Now let’s circle back to my beginning complaints about how everyone is wasting their time on stupid stuff and get some closure: You can have hobbies.  You can have a dog and a job you like and TV shows you never miss.  But never lose track of your primary purpose.  “What matters most is what lasts longest.”  This can be hard for those of us who currently can’t find “the one” but the prize is worth the fight, however long it may last.  Take it from almost anyone living this lifestyle and from thousands of years of human history.  In our rush to usher in a new age of gender roles and family redefinitions, we made the fatal error of assuming that there was nothing worthwhile in tradition.

Despite its failings, the article we reviewed above is indicative of one important thing: that we’re finally starting to notice how unhappy we all are.  Perhaps we’ve known this for some time, but I think we’re starting to understand that our lack of happiness may be coming from the culture in which we were raised, as opposed to a condition that needs medication.

However, there is still a long way to go.  The big crux that everyone is missing is that you’re unhappy because your life is being spent in the pursuit of things that cannot ever make you happy.  Not only does the article miss this but most of modern society misses this.  In fact, it may well be the leading cause conflict in our first-world lives.  But that topic will have to be left for another day.  A day when I’m not trying to figure out which of my drinking buddies should take care of my dog next month while I backpack through Europe with my new camera trying to learn photography.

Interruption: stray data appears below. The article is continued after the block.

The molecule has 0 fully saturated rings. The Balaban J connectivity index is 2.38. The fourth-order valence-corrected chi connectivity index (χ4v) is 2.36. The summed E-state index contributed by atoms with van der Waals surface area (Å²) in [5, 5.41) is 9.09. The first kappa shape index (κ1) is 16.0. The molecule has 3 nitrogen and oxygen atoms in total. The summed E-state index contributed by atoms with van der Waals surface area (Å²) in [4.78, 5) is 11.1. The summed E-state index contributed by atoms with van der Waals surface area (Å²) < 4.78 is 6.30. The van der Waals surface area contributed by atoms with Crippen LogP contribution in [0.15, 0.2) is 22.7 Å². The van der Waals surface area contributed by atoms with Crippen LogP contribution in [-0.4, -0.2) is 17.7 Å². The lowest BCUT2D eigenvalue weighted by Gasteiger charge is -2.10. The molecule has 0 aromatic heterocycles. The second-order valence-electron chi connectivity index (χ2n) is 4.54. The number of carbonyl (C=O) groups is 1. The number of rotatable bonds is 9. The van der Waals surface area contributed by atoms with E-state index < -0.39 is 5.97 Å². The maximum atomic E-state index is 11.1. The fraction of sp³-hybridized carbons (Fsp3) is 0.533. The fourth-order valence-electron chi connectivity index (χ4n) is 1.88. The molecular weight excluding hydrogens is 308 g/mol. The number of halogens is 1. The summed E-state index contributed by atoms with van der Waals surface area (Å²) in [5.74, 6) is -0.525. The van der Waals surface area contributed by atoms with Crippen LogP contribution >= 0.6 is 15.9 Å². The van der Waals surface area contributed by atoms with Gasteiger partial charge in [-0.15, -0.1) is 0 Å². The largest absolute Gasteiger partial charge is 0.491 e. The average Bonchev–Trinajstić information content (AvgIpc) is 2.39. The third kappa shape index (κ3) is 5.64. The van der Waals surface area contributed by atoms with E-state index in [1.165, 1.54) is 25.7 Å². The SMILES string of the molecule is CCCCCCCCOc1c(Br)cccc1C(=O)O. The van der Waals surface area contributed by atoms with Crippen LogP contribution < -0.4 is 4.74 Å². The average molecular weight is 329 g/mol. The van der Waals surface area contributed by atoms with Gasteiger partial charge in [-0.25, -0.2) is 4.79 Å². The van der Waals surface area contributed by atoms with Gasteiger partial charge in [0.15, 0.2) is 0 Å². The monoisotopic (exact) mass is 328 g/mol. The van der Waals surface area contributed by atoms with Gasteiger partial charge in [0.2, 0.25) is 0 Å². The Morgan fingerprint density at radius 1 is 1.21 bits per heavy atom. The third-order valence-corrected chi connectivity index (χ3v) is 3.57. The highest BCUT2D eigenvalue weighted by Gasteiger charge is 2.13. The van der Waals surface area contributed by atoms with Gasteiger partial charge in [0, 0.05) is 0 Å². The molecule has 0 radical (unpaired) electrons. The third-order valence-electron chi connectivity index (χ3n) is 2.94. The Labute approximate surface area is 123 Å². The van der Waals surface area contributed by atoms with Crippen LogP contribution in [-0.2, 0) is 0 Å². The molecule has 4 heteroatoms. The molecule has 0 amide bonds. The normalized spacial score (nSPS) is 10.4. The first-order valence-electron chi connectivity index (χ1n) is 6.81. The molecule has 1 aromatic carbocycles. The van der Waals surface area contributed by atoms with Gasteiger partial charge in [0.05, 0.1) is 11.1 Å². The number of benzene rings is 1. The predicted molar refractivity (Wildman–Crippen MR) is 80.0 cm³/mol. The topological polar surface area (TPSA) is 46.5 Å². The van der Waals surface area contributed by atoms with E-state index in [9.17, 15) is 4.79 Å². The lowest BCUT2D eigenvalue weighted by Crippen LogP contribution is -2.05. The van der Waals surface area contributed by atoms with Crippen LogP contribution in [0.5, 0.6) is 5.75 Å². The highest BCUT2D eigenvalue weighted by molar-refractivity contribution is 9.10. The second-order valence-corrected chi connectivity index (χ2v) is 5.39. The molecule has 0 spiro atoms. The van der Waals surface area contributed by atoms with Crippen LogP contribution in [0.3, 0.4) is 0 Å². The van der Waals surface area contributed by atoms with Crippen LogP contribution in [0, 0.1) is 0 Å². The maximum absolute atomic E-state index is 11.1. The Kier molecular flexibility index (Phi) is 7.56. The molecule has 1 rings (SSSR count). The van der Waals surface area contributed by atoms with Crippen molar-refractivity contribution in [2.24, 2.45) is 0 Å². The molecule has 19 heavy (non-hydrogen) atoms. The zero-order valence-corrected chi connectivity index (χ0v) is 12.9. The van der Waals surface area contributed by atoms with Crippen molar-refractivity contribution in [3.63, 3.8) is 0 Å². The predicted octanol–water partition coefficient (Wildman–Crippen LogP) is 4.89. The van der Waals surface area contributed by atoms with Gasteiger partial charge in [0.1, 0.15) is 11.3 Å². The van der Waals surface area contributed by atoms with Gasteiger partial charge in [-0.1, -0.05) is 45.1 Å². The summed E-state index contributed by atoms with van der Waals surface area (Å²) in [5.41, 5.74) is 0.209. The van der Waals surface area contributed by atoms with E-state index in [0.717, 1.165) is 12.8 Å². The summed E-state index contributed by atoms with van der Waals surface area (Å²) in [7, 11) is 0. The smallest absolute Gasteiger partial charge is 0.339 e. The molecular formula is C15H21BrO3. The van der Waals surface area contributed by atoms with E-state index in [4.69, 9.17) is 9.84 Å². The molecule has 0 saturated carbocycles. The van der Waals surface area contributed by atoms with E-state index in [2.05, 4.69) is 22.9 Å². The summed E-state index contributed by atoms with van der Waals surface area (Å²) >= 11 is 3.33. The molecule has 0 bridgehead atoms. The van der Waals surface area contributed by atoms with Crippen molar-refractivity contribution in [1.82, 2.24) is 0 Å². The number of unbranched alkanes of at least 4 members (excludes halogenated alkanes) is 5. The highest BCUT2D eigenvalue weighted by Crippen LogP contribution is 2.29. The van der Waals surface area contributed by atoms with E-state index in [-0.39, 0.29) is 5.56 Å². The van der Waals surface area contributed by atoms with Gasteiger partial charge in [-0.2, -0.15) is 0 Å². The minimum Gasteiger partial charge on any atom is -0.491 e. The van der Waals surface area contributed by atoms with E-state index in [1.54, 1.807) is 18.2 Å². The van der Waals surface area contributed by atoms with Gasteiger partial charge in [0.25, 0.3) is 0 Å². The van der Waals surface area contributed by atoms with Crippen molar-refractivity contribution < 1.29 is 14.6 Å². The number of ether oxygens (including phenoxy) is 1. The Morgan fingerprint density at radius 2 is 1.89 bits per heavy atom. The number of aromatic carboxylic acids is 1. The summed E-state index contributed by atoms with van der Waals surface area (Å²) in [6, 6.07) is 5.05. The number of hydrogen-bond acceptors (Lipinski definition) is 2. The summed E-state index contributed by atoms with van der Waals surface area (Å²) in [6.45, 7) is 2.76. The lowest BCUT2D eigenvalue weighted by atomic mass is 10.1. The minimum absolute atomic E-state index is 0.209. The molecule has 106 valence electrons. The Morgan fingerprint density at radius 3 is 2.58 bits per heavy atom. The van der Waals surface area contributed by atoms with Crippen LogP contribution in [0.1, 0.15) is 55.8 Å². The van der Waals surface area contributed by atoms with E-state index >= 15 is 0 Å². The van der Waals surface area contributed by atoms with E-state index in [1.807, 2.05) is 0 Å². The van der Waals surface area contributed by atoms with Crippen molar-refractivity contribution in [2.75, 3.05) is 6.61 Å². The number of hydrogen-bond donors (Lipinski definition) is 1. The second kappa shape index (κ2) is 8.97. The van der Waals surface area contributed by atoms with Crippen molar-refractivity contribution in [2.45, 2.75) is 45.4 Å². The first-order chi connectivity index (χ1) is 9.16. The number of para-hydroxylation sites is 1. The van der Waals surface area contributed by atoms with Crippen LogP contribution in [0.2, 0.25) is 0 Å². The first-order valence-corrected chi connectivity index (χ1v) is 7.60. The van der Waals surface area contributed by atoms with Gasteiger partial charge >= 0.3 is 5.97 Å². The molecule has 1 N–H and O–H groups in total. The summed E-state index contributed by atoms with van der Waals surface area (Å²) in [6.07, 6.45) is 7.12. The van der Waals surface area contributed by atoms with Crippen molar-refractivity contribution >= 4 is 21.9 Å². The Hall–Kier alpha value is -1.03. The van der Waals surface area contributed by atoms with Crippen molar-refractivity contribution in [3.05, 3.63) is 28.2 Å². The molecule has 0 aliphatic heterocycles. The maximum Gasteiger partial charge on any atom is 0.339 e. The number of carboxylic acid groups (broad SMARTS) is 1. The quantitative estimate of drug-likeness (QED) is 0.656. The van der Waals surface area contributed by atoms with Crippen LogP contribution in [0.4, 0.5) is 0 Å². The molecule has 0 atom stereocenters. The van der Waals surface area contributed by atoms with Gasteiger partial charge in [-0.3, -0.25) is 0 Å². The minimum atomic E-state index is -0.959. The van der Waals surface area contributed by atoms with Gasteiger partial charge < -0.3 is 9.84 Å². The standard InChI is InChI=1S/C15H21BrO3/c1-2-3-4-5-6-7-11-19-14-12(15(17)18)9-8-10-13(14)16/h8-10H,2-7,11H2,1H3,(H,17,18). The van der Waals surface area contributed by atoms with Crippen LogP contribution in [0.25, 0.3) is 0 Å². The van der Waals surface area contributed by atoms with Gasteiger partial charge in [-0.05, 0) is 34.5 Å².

* There’s so much more about the evolution of the family that is far beyond the scope of this short post.  By way of a short (and rather ignorant) overview, men have an instinctive desire to spread their genes as much as possible — hence the male drive to have sex with as many women as possible.  (Best chance for posterity given fragile human infants = spread your seed as much as possible.)  Conversely, women have a instinctive desire to “nest” in a monogamous relationship.  This is mostly because 1) their procreative years are much shorter than men’s, 2) they are the physically weaker sex, and 3) human pregnancy is long and for the most part only involves one child at a time.  The most advanced human cultures settled long ago on the monogamous family relationship in which the woman gets her male protector/provider and the man, rather than being unable to care for many children by many women, instead properly cares for fewer children by one women (quality over quantity).  This explains why 1) the traditional household is still the best model, 2) it is more socially acceptable for men to sleep around than women (not than they should), and 3) differences in the sexes should be celebrated rather than stifled.